To: President Donald Trump, The United States House of Representatives, and The United States Senate
U.S. Support for Israel Must Stop at the Green Line
It is time for the U.S. to act like a real friend to Israel, rather than an enabler of Israel's own worst behaviors.
Today, an increasing number of governments around the world – including the EU and member states that are strong supporters of Israel – are finally adopting policies of refusing to support settlements, occupation, and the de facto annexation of territory occupied in 1967 by Israel. The U.S. should do the same.
It is time for the U.S. to draw a line in its relationship with Israel – at “the Green Line” separating sovereign Israel and the territories it acquired in 1967. U.S. support and cooperation on the full range of issues not directly related to security – including economic, social, cultural, scientific cooperation and agreements, as well as U.S. positions in international forums – should apply only to sovereign Israel, not to its actions and presence in the occupied territories.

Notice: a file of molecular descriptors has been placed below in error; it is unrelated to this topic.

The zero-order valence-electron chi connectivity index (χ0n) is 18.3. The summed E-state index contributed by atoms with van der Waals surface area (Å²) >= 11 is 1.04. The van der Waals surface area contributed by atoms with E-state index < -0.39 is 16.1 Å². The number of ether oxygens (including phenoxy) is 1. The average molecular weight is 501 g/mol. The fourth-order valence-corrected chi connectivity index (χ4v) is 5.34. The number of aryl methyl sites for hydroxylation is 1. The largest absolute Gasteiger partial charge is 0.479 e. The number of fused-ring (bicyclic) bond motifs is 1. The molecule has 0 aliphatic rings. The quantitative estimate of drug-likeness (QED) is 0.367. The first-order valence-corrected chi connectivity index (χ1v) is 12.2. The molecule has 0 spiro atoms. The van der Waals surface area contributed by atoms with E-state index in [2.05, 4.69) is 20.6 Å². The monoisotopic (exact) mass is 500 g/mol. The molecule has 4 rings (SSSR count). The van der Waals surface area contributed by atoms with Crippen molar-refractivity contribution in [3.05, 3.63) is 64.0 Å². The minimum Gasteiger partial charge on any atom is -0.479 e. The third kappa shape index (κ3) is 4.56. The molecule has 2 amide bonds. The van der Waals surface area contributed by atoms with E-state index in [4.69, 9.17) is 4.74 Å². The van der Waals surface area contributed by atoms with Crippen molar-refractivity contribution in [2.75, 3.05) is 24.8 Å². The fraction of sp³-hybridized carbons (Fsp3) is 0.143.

After 47+ years of consequences-free pro-occupation policies, and two decades of failed US-led diplomacy, such a policy shift may be the only thing left that can convince Israel and its leaders to change course.
Why is this important?
Today, Israel is led by the most pro-settlement, pro-occupation government since 1967. Israel’s leaders openly prioritize land over peace, settlements over security, hegemony over healthy democracy, and Greater Israel over a greater position for Israel in the community of nations.
Israel’s government has a right to defend its citizens, but it does not have a right to compel them to pay the price of a perpetual occupation, neither does it have the right to keep millions of Palestinians under military rule.
Ending the occupation is a national security interest of the United States, of its international allies, and – first and foremost – of the people of Israel and friends of Israel worldwide. If Israel is to exist in the future as a Jewish state and a democracy, it must rid itself of the occupation.
Successive Israeli governments have for years talked about wanting peace, but their policies of deepening and expanding Israel's hold on lands occupied in 1967 tell a very different story.
If the Obama administration is serious about resolving the Israeli-Palestinian conflict, it is time for it to apply constructive pressure that would prompt Israel, in concrete ways, to roll back settlements and end the occupation – or get out of the way as others take the lead. After 47+ years of consequences-free pro-occupation policies, and two decades of failed US-led diplomacy, this pressure may be the only thing left that can convince Israel and its leaders to change course.